Current SPACES' World Artist Program resident Juan-S’ González works here with wife and collaborator Paloma Dallas in a series of video projections and installations titled "Migraci—n of Language," meditating on the gradual, sometimes painful transformations that immigration demands. On one wall at the rear of SPACES, González and Dallas show a windowlike montage, about 5 feet high and 12 feet long, centering around a larger-than-life color photograph of a pair of bare feet and ankles. On either side hang the links of many paper chains listing events in González's personal history, flanked at each end by the pages of his résumé. Other parts of the complex piece, spread over two rooms, are images projected on sand and video footage, evoking "the vast human history of migration and transculturation." Part of "Migraci—n" is an ongoing series of interviews with bilingual Cleveland residents.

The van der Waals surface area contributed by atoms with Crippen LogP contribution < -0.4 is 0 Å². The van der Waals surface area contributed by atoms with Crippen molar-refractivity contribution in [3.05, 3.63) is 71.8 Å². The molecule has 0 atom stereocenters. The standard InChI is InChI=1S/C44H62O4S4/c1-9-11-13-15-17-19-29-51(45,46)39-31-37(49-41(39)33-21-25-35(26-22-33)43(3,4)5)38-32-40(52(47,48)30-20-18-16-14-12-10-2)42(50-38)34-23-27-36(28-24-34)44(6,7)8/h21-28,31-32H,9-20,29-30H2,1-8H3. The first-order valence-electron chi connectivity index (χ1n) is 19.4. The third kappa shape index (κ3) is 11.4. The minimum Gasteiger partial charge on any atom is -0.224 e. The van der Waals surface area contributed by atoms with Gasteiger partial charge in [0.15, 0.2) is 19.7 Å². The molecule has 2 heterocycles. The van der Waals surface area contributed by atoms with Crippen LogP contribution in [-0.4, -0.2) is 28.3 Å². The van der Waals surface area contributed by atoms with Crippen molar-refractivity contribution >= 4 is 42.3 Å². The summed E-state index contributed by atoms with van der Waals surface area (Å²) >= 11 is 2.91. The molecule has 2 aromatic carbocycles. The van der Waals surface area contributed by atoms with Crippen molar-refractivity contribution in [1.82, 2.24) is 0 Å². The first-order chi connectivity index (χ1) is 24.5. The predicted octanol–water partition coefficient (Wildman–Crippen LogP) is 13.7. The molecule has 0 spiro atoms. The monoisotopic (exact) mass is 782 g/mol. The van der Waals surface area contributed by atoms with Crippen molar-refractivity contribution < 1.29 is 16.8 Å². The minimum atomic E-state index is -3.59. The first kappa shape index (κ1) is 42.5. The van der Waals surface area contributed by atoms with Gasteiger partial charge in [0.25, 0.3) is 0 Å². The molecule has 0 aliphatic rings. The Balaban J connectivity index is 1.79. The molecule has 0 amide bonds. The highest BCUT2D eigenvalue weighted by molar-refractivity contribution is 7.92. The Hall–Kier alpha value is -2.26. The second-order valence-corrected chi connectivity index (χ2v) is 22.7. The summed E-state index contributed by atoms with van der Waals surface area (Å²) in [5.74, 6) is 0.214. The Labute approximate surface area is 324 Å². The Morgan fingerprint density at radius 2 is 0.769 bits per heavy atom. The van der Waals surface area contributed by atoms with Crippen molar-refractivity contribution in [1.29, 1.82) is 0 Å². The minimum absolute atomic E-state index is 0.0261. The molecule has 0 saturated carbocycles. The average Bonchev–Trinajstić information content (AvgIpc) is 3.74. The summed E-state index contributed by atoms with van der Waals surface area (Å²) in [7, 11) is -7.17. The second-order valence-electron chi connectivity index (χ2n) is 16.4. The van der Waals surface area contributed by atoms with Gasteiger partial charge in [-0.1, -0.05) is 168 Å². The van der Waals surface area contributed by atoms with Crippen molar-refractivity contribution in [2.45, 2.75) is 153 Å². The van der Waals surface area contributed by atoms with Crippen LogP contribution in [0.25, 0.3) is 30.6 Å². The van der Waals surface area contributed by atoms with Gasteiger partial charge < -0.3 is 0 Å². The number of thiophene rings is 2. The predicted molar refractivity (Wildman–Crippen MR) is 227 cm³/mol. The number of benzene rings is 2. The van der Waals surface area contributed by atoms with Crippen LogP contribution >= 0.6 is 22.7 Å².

Despite a few overly provisional and obscure moments, Bi-Lingual is an intriguing, sometimes stirring example of what SPACES has learned to do best over the past three decades, combining very different aesthetic and procedural approaches to sketch the outlines of contemporary cultural issues. It also has been an opportunity for new SPACES Executive Director Christopher Lynn to get his feet wet and his hands dirty, helping to oversee and install an exemplary SPACES exhibit.